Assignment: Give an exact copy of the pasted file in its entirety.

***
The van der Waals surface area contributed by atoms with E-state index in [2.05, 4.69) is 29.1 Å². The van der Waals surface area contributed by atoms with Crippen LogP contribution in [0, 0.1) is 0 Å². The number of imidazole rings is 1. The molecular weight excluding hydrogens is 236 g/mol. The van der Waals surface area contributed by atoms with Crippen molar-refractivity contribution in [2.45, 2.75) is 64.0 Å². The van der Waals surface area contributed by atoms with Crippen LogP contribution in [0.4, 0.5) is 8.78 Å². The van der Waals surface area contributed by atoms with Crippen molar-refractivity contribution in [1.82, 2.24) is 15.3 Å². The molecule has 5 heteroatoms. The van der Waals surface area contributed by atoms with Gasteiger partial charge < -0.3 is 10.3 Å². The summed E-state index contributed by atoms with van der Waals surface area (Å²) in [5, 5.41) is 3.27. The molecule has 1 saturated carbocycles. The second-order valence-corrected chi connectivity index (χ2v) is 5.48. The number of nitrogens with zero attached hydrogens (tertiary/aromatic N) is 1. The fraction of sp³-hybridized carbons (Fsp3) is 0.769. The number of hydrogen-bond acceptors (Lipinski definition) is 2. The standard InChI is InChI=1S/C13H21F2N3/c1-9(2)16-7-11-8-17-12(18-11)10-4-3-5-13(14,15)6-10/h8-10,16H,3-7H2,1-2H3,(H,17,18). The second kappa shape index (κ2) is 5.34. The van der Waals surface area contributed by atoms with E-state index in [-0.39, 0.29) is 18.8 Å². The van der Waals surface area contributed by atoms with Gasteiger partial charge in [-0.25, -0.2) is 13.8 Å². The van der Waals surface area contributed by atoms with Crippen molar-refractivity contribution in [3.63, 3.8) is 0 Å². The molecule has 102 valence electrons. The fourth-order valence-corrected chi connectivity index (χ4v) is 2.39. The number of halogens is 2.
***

The van der Waals surface area contributed by atoms with E-state index in [2.05, 4.69) is 29.1 Å². The van der Waals surface area contributed by atoms with Crippen LogP contribution in [0, 0.1) is 0 Å². The number of imidazole rings is 1. The molecular weight excluding hydrogens is 236 g/mol. The van der Waals surface area contributed by atoms with Crippen molar-refractivity contribution in [2.45, 2.75) is 64.0 Å². The van der Waals surface area contributed by atoms with Crippen LogP contribution in [0.4, 0.5) is 8.78 Å². The van der Waals surface area contributed by atoms with Crippen molar-refractivity contribution in [1.82, 2.24) is 15.3 Å². The molecule has 5 heteroatoms. The van der Waals surface area contributed by atoms with Gasteiger partial charge < -0.3 is 10.3 Å². The summed E-state index contributed by atoms with van der Waals surface area (Å²) in [5, 5.41) is 3.27. The molecule has 1 saturated carbocycles. The second-order valence-corrected chi connectivity index (χ2v) is 5.48. The number of nitrogens with zero attached hydrogens (tertiary/aromatic N) is 1. The fraction of sp³-hybridized carbons (Fsp3) is 0.769. The number of hydrogen-bond acceptors (Lipinski definition) is 2. The standard InChI is InChI=1S/C13H21F2N3/c1-9(2)16-7-11-8-17-12(18-11)10-4-3-5-13(14,15)6-10/h8-10,16H,3-7H2,1-2H3,(H,17,18). The second kappa shape index (κ2) is 5.34. The van der Waals surface area contributed by atoms with E-state index in [-0.39, 0.29) is 18.8 Å². The van der Waals surface area contributed by atoms with Gasteiger partial charge in [-0.25, -0.2) is 13.8 Å². The van der Waals surface area contributed by atoms with Crippen molar-refractivity contribution in [3.63, 3.8) is 0 Å². The molecule has 102 valence electrons. The fourth-order valence-corrected chi connectivity index (χ4v) is 2.39. The number of halogens is 2.